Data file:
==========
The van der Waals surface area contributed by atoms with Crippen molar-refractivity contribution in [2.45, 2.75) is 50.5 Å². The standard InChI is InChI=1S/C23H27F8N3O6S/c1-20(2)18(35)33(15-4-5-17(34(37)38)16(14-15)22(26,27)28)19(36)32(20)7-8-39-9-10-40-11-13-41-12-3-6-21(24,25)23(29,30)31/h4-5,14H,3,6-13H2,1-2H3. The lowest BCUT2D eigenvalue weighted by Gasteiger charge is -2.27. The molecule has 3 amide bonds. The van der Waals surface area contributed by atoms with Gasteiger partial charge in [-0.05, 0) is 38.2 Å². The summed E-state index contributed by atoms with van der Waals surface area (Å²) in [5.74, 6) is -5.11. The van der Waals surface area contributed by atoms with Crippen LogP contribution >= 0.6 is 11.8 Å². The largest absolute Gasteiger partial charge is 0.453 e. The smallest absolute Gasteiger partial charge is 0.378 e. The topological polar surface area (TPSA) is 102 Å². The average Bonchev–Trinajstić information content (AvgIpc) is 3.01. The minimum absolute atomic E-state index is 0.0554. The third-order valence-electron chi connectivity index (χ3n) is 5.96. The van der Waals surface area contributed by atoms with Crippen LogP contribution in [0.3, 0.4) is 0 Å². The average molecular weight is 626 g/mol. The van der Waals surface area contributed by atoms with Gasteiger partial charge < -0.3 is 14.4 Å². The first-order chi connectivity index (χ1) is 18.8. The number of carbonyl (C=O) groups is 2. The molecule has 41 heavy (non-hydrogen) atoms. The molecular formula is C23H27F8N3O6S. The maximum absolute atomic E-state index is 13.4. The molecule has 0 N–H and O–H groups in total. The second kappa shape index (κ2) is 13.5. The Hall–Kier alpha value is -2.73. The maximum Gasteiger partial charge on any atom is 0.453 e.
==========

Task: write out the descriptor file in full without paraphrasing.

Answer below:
The van der Waals surface area contributed by atoms with Crippen molar-refractivity contribution in [2.45, 2.75) is 50.5 Å². The standard InChI is InChI=1S/C23H27F8N3O6S/c1-20(2)18(35)33(15-4-5-17(34(37)38)16(14-15)22(26,27)28)19(36)32(20)7-8-39-9-10-40-11-13-41-12-3-6-21(24,25)23(29,30)31/h4-5,14H,3,6-13H2,1-2H3. The lowest BCUT2D eigenvalue weighted by Gasteiger charge is -2.27. The molecule has 3 amide bonds. The van der Waals surface area contributed by atoms with Gasteiger partial charge in [-0.05, 0) is 38.2 Å². The summed E-state index contributed by atoms with van der Waals surface area (Å²) in [5.74, 6) is -5.11. The van der Waals surface area contributed by atoms with Crippen LogP contribution >= 0.6 is 11.8 Å². The largest absolute Gasteiger partial charge is 0.453 e. The smallest absolute Gasteiger partial charge is 0.378 e. The topological polar surface area (TPSA) is 102 Å². The average Bonchev–Trinajstić information content (AvgIpc) is 3.01. The minimum absolute atomic E-state index is 0.0554. The third-order valence-electron chi connectivity index (χ3n) is 5.96. The van der Waals surface area contributed by atoms with Crippen LogP contribution in [0.3, 0.4) is 0 Å². The average molecular weight is 626 g/mol. The van der Waals surface area contributed by atoms with Gasteiger partial charge < -0.3 is 14.4 Å². The first-order chi connectivity index (χ1) is 18.8. The number of carbonyl (C=O) groups is 2. The molecule has 41 heavy (non-hydrogen) atoms. The molecular formula is C23H27F8N3O6S. The maximum absolute atomic E-state index is 13.4. The molecule has 0 N–H and O–H groups in total. The second kappa shape index (κ2) is 13.5. The Hall–Kier alpha value is -2.73. The maximum Gasteiger partial charge on any atom is 0.453 e.